If you are a published academic, it is almost inconceivable that you have not experienced the approaches of the predatory publishers. They manifest themselves in the daily onslaught of emails—often numbered in double figures—to publish in an increasing array of journals and offering cheap routes to open access and rapid peer review. They are marked by a bizarre range of specificity; sometimes the journals seem related to your field, e.g., healthcare if you are a nurse or doctor, but sometimes they are entirely unrelated. Often, they refer to something you have already published with a request for you to submit something similar. Sometimes they try to exert pressure such as only having to fill one slot before going to production.
In the same vein you will receive many ‘invitations’ to conferences. Frequently your presence is ‘expected’ and your keynote—which you have not even submitted—has already been accepted. Always these emails open with ridiculous salutations such as ‘greetings’ (some even say ‘salutations’), often a question about your state of health, and the hope that you are ‘having a good day’. Other variations on the themes above are invitations to join editorial boards—or congratulating you on your appointment to one—and invitations to edit special issues. The conference equivalent is an invitation to join the scientific committee for a conference or to organise a conference.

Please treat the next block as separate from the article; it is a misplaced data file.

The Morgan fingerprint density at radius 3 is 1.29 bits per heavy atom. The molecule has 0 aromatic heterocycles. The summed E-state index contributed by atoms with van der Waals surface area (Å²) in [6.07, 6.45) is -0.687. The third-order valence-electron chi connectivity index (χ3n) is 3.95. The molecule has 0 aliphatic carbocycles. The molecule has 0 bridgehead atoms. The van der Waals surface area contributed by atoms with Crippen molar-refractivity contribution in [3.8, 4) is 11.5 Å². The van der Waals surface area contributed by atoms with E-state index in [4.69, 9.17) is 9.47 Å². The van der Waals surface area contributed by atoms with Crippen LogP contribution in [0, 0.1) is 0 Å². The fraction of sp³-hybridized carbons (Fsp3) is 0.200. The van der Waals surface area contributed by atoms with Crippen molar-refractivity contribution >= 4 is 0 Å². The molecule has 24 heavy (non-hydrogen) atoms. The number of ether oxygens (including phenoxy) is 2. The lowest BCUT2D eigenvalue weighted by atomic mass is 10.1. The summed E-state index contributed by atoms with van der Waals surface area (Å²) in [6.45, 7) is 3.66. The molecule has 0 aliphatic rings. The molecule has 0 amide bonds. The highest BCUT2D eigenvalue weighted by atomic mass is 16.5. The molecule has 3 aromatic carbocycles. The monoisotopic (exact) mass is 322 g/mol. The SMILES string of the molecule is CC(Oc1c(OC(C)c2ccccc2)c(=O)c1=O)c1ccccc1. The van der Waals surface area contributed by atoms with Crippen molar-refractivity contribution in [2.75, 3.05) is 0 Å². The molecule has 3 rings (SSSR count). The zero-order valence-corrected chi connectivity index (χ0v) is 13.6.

The final type of ‘scam’ operated by the predatory publishers, often linked to invitations to publish, is to mimic existing journals either in name or by having names very similar to established journals and then to lead you to websites that look similar—and sometimes identical—to genuine journal websites. But these are ‘hijacked’ or cloned websites and, at some point in the submission process, you will be asked for money. This can involve providing and thereby revealing your credit card details. You are very unlikely to see your manuscript published and you will never regain your money. You have also risked your financial security as your credit card details are now in the hands of criminals.
These are the predators, and their aim is simple: to deprive you of valuable manuscripts and money and to exploit—and often damage—your reputation. Reputable publishers never operate in this way and you should know that: familiarise yourself with the ways and wiles of the predatory publishers and take every step you can to avoid being taken in by them.
Some people learn very early about the predators and realise that these are not genuine. However, people continue to be fooled and my own experience is that many colleagues in my own university and across the world are not aware of the dangers. In the next article I will consider what happens if you submit to a predatory publisher or subscribe to a predatory conference.
Declaration of interests
Roger Watson is Editor-in-Chief of Journal of Advanced Nursing, Editor of Nursing Open and an Editorial Board member of the WikiJournal of Medicine.